Michigan’s average rate increase fo 2016 was about half as much as the average rate increases nationwide for 2016.

When we consider only the benchmark (second-lowest-cost Silver) plans across the state, the average increase in premiums in Michigan was 1.2 percent. That’s far lower than the 7.5 percent national average increase in benchmark plan premiums, although the change in benchmark premiums is not a particularly useful number for consumers, since the benchmark plan isn’t necessarily the same plan from one year to the next.

2017: The overall average rate increase in Michigan’s individual market was 16.7 percent for 2017 (including carriers that only offer off-exchange plans), the average benchmark plan premium (second-lowest-cost silver plan) is just 7 percent higher in 2017 than it was for 2016 in Michigan. The state is one of only nine that had single-digit increases in their average benchmark plan premiums for 2017. Subsidies are based on the cost of the benchmark plan, so they rose modestly in 2017 in Michigan.

2018: Due to the uncertainty over whether cost-sharing reductions (CSR) would be funded in 2018, the Michigan Department of Insurance required insurers to file two sets of rates for 2018 — one that assumed that cost-sharing reductions would be funded, and one that assumed they wouldn’t (ultimately, the Trump administration cut off funding for CSR in mid-October, and insurers implemented the rates based on that scenario, with the cost of CSR added to silver plan premiums).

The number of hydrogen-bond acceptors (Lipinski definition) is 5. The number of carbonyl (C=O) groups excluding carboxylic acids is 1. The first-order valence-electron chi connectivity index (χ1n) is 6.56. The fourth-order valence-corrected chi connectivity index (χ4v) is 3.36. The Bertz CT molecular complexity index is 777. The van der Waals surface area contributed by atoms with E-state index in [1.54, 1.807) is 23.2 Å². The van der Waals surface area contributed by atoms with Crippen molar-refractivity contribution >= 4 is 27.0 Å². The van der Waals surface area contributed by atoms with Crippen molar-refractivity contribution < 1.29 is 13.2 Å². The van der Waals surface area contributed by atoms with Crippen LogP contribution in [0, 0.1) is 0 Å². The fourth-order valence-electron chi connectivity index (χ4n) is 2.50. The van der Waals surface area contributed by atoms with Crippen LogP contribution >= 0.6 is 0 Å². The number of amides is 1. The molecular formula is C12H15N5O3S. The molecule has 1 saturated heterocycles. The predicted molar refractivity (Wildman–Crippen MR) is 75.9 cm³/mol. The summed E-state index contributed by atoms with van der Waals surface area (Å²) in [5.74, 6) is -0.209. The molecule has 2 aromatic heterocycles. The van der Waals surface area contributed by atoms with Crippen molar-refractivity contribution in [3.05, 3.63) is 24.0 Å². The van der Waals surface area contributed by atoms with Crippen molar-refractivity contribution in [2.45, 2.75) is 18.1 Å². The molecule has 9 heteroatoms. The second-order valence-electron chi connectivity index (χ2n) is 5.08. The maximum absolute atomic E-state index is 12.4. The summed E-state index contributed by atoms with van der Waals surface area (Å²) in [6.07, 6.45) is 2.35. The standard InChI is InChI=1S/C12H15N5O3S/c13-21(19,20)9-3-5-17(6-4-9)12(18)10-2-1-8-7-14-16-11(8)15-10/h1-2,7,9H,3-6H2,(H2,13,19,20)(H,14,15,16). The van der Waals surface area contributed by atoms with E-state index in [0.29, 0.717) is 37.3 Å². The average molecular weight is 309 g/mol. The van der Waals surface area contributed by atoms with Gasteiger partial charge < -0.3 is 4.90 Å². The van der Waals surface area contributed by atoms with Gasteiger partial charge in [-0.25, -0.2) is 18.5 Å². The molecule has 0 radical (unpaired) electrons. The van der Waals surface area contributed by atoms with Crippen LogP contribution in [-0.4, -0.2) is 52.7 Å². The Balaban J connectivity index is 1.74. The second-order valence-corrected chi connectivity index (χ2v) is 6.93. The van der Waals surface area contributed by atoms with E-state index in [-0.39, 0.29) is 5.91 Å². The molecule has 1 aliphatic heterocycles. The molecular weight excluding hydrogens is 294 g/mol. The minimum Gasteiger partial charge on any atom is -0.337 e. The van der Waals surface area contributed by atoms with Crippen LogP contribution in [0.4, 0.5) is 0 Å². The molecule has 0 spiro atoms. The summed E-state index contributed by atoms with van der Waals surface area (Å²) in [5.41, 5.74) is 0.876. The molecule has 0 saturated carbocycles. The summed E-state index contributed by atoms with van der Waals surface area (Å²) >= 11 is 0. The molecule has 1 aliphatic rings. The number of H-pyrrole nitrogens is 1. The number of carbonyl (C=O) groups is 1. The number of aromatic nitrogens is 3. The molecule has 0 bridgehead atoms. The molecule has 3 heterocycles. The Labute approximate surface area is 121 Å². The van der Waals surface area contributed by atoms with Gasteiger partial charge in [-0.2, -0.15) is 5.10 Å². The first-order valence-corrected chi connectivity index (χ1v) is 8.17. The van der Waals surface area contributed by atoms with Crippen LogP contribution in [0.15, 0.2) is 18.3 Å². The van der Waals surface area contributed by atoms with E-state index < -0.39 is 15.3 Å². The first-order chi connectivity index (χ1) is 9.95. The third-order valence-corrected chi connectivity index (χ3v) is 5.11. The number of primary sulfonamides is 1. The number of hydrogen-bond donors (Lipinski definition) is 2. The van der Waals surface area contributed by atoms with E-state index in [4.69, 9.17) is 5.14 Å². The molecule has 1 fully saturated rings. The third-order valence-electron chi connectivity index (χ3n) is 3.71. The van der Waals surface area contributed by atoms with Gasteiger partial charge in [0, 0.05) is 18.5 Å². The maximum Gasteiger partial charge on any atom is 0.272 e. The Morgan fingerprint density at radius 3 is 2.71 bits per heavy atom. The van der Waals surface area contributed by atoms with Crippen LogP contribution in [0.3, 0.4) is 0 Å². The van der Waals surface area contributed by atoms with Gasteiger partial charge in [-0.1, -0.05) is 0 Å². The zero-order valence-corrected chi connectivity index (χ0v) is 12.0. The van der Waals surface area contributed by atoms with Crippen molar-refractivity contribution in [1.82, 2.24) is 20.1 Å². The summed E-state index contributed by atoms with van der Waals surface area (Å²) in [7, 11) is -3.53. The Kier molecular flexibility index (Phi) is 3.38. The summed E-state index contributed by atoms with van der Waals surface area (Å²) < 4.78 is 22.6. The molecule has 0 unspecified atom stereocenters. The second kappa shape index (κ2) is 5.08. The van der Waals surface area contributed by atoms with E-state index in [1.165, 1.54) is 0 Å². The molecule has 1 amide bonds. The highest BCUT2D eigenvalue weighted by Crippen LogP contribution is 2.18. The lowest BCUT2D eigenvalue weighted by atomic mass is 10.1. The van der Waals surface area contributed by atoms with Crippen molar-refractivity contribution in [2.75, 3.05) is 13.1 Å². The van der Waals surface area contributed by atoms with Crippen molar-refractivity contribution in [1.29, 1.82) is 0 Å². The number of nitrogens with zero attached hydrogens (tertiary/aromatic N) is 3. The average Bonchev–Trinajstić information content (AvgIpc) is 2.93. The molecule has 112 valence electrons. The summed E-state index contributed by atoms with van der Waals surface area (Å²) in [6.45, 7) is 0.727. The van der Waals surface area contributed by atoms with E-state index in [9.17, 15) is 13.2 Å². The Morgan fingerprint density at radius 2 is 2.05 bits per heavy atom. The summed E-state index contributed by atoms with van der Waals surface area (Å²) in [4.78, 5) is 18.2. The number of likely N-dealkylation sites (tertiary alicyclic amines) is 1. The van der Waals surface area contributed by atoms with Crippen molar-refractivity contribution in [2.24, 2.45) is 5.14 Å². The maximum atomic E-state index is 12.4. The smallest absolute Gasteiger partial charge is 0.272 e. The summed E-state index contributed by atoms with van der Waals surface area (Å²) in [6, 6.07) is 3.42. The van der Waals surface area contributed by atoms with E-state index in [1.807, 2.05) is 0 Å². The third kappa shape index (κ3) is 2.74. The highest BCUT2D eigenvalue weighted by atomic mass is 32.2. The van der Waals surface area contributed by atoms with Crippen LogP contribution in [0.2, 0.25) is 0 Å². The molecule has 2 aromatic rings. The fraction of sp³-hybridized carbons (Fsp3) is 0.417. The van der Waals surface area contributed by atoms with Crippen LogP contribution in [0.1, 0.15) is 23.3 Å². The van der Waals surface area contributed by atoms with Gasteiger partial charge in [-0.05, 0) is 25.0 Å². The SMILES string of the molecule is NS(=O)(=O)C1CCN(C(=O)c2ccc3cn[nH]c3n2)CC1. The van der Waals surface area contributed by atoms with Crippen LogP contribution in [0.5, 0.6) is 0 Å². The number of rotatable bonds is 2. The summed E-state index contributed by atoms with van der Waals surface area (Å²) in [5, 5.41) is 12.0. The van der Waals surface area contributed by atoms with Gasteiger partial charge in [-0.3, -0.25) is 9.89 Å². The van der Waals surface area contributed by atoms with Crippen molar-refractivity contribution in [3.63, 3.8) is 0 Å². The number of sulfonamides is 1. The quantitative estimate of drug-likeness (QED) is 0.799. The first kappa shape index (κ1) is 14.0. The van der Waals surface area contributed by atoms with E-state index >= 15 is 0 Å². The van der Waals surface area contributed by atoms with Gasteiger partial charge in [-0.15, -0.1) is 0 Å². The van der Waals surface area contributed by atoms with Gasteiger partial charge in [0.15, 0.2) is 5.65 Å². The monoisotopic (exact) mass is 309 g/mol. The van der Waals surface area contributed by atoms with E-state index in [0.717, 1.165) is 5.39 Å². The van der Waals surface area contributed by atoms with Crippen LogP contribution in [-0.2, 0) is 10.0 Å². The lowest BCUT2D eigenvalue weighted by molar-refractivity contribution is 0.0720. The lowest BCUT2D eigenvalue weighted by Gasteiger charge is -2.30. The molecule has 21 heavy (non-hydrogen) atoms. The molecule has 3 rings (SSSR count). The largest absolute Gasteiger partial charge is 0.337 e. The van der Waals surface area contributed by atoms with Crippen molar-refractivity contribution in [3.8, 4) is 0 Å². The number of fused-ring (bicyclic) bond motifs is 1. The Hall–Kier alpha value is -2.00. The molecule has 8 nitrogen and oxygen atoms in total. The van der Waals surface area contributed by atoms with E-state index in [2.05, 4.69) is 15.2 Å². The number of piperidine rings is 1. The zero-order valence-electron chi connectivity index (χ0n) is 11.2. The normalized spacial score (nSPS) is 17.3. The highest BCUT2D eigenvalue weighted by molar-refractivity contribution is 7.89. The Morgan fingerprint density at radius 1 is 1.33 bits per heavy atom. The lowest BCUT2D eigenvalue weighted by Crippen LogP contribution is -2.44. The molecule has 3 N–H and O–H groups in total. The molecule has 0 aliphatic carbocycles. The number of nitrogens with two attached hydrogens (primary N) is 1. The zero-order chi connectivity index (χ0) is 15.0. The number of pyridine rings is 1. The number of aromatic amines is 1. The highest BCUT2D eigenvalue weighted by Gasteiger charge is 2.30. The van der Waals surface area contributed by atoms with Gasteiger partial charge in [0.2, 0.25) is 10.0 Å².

Carriers had proposed the following average rate increases, with and without funding for cost-sharing subsidies (the higher average rates were ultimately implemented, but the increase stems from higher rates on silver plans; non-silver plan premiums were the same in both scenarios):

  • Blue Care Network (the HMO subsidiary of Blue Cross Blue Shield of Michigan): (116,476 members); 22.6 percent if CSR not funded; 13.8 percent if CSR had been funded. Blue Care noted that 5 percentage points of that was due to uncertainty in terms of whether the individual mandate would continue to be enforced, and “member behavior given the uncertainty of the market.”